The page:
Should you have a business plan?

Sept. 1, 2022
Whether thriving, failing, or just making it, a business plan can help ensure the growth of your shop.
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What you will learn:
Having a plan to show your potential business purchaser is the best sales tool there is
•  A business plan serves as a roadmap guiding the growth and continued success of your business.     
• 75 percent of all shop owners are aged 55 or older and 34 percent are over 65
When you travel, you have a plan. When you build a home, you have a plan. When you save for your kids’ education or your retirement, you have a plan. It sure would seem like a good idea to have a plan for your business, which is probably paying for all your other lifetime plans. Don't worry, we are not expecting you to put together a lengthy document and you don’t have to do it all at once. Your plan can take as long as you need to develop it and, in fact, taking a good hard look at your business is not an over-night thing.

Business plans aren't just for startups

Developing a business plan for an established business serves several purposes: It can help convince investors or lenders to finance your business, persuade a business buyer to purchase your business, or entice partners or key employees to join your company. The 2022 Motor Age reader survey shows that 75 percent of all shop owners are aged 55 or older and 34 percent are over 65. Having a plan to show your potential business purchaser is the best sales tool there is. Most importantly, regardless of the stage of your business, a business plan serves as a roadmap guiding the growth and continued success of your business.
Creating and revising a business plan is your best opportunity to carefully think through every step to achieving your goals for your company. This is your chance to discover weaknesses that may threaten your business, identify opportunities you may not have considered, and plan how you will deal with challenges that are likely to arise. Be honest with yourself as you work through your business plan. Don’t gloss over potential problems; instead, figure out solutions.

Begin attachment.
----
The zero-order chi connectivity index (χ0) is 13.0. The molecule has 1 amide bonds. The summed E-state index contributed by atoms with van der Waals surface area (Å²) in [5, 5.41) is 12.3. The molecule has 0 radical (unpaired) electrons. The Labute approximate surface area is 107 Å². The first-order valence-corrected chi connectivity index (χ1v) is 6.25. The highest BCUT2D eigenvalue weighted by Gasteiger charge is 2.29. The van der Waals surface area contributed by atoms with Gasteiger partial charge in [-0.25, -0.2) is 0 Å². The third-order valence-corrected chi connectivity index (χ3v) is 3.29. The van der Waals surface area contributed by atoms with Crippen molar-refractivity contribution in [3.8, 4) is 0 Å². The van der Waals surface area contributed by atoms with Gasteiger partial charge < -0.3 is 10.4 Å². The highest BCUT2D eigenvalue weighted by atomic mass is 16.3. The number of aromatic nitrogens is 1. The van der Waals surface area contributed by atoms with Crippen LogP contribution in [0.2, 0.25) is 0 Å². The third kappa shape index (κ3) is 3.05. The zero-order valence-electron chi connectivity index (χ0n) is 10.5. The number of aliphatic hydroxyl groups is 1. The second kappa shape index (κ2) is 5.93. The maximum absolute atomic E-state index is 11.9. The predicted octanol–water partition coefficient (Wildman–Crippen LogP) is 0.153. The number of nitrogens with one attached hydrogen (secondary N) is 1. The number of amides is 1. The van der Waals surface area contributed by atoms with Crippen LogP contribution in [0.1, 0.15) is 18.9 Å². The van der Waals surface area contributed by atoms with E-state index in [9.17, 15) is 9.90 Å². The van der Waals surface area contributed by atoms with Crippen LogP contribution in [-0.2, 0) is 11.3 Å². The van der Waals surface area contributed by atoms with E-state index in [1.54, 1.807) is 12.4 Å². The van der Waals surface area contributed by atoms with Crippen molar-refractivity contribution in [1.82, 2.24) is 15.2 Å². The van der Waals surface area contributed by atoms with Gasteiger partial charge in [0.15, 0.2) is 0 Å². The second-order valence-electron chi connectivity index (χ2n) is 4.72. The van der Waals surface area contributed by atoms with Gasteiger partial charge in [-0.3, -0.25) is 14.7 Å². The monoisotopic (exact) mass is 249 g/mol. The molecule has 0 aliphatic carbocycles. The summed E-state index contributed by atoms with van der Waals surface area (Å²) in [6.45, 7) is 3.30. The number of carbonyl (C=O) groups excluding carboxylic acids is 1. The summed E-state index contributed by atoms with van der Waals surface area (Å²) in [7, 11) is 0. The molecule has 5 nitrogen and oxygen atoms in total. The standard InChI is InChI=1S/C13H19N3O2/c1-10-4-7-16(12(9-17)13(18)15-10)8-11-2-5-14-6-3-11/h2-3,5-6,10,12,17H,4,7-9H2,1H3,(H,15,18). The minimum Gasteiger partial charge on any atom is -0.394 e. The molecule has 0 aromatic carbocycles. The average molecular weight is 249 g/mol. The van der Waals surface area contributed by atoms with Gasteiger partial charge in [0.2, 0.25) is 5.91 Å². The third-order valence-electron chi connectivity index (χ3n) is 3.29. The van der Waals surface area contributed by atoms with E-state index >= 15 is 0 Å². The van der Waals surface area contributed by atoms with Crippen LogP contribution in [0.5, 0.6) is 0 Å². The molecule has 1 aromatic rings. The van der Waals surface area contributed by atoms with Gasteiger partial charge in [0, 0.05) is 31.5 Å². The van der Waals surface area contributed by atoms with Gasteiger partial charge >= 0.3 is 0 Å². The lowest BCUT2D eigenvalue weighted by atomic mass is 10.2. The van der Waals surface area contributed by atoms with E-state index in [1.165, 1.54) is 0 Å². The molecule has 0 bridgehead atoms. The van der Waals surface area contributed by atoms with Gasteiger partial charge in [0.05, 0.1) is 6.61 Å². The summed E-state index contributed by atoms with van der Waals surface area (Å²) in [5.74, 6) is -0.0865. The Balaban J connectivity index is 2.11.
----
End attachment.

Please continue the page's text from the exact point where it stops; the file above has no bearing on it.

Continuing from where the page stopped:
According to the PTEN 2022 Aftermarket Profile, the percentage of shops offering repairs for advanced driver assistance systems (ADAS), has grown from six percent to 12 percent in just three years and is forecast to grow again in 2022. Is this a service you should be offering? Is your team trained in this area? Is this extra revenue worth the investment? This is the type of research you should be doing and deciding upon. The U.S. Energy Information Administration forecast that 51 percent of the vehicles sold in 2027 will be hybrids and electric vehicles. Are you ready for that?
A good business plan doesn’t have to be long and wordy — it needs to be clear and concise. A person outside of your industry should be able to understand it. Avoid overusing industry jargon or terminology. Try to spend most of the time involved on researching and thinking and avoid making unsubstantiated claims or sweeping statements. Be totally honest, your assumptions must be supported with facts.
If your plan is primarily for internal use, it doesn’t need to be as lengthy or fine-tuned as a plan for outside readers. However, you should still think it through carefully, particularly the marketing and financial sections. You might start with a business canvas model or “lean canvas” form of plan that asks you to fill out nine boxes on one page of paper. If you can write one sentence in each box, you’ve got the start of a traditional business plan. For the business plan, just Google, “lean business model canvas.” There are many free and low-cost plans.
If you are going to apply for financing or look for funding sources, you’ll need a traditional business plan with all the required elements. One trick to ensuring your plan is well written is to write the executive summary, which highlights each element of your plan for the potential reader, last. Doing so will ensure that you highlight the key points in each element and maintain a continuity of your plan that shows how the actions and research contained in each element contribute to your overall goal of sustained profit and growth.
So how do you start? Often a simple SWOT analysis will get you thinking in the right direction. Simply stated SWOT stands for:
• Strengths: What do you do well?
• Weaknesses: Where do you think your business is struggling?
• Opportunities: How can you build your business?
• Threats: What is lurking out there that could torpedo your business?
To find suitable forms for you, simply type “SWOT template” into Google, click on images, and print the one you like. Then you'll be well on your way to taking your business to the next level.

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